Blog Entries from 05/2011
If someone were to ask me which project management skill is most crucial to the success of a hedge fund project manager, I would say communication. Take it a step further and ask me which part of a project initiative is most important to a project’s success, and I would say project structure.
I am a big proponent of transparency. Project structure serves as a base for the assignment of project tasks to team members because it greatly increases transparency across all levels. When done effectively, it helps control costs, analyze risks, measure performance and break project complexities into manageable parts (building blocks). Breaking a project down into applicable building blocks of structure (called “work packages”) is most effective because it forces the project manager to know something about the essential aspects of project planning.
Discussions around the Dodd-Frank Act continue to dominate the media as investment advisers await clarity on what is expected of them and concrete deadlines.
On May 12, 2011, SEC Chairman Mary Schapiro stated in a testimony before the U.S. Senate Committee on Banking, Housing and Urban Affairs that "Under Title IV of the Dodd-Frank Act, hedge fund advisers and private equity fund advisers will be required to register with the Commission, which is expected to occur in the first quarter of 2012." While the extension has yet to be made official, it is expected.
Without the extension, the current 2011 Dodd-Frank Act deadlines for investment adviser filings are:
Earlier this month Eze Castle Integration officially announced the expansion of our cloud computing and hosted application offerings to London. To create awareness and educate hedge fund managers, the London team hosted a cloud computing seminar on 18 May 2011.
The seminar featured a panel of Eze Castle Integration experts and covered a variety of topics including security, virtualisation and disaster recovery. Below are some of the key points that were touched upon at the London cloud computing event.
Whether you are preparing to launch a new hedge fund, considering expanding your established firm to another geographical location, or simply interested in relocating to a new space, there are a few important real estate options to consider.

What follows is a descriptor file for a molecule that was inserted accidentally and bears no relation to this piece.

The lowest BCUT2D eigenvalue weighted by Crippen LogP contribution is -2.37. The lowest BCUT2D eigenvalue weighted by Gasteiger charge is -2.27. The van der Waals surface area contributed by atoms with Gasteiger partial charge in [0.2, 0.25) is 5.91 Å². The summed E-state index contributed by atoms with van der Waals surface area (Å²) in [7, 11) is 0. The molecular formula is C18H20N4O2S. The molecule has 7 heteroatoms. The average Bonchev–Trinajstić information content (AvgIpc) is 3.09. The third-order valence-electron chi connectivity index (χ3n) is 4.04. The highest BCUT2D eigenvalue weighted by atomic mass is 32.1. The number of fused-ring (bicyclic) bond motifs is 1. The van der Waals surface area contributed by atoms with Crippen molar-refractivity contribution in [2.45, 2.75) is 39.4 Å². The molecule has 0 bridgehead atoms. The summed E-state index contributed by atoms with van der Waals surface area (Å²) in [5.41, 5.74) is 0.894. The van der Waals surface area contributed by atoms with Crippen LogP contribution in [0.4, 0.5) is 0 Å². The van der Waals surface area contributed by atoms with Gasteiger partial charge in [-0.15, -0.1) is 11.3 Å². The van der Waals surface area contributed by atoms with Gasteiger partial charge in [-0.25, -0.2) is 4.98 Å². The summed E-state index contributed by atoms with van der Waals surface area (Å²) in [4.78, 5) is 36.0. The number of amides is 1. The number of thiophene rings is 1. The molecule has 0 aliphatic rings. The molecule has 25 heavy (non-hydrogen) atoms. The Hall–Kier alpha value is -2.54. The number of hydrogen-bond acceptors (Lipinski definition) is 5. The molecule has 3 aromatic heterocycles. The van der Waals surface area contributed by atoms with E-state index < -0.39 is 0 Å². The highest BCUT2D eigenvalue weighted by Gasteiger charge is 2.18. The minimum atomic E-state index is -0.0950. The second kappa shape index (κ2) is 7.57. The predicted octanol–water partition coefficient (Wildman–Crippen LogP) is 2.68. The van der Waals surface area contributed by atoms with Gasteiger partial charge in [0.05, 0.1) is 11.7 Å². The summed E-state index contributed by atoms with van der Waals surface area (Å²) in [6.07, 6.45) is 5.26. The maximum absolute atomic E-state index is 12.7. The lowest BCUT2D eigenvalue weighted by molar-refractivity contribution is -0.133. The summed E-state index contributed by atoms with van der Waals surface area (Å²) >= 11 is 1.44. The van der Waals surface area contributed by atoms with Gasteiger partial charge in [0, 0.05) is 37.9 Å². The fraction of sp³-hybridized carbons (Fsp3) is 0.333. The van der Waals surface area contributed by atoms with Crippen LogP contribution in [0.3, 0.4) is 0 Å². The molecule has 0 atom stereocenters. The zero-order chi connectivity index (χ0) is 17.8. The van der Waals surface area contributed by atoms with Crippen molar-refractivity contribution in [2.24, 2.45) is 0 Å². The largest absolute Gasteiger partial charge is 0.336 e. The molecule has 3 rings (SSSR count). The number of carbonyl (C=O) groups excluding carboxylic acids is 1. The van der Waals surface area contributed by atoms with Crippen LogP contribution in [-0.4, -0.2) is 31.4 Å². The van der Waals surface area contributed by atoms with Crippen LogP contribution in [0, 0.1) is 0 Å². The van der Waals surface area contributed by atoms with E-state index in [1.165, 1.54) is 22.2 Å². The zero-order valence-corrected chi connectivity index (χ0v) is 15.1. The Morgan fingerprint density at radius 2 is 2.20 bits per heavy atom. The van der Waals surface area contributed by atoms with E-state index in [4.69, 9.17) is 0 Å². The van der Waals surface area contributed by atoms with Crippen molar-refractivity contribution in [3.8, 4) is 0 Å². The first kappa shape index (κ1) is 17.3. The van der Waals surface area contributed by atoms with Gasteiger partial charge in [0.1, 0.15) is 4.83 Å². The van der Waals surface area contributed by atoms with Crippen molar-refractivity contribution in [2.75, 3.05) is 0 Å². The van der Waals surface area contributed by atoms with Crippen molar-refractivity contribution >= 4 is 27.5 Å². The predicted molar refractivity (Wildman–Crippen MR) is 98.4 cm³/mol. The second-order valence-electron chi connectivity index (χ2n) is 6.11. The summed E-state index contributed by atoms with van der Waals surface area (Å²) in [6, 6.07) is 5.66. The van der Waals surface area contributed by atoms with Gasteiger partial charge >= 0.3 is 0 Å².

In our previous article on “The Hedge Fund Real Estate Landscape: What's right for your fund?” we examined the various real estate options a firm has to choose from, including commercial space, subleases, and hedge fund hotels. Today, we will delve deeper into one of these primary options, hedge fund hotels (also known as “managed suites” or “executive suites”) to analyze the benefits of this type of real estate.
Last week, we introduced you to virtual desktop infrastructure (VDI) and gave you an overview of how it works. Now that you know what VDI is, let’s talk about why it may or may not be right for your fund.
According to Gartner, the market for VDI is expected to grow to 49 million units by 2013, up from just 500,000 in 2009. With such an enormous jump in VDI users, it’s important that firms who are thinking about adopting this technology understand both the potential benefits as well as the potential concerns of VDI. We’ve outlined some of them here:
Recoverability & Disaster Recovery
With VDI, there is the option for local recovery if a desktop fails; you can easily swap out the thin client with little to no disruption and significantly less downtime than if desktops were not virtualized.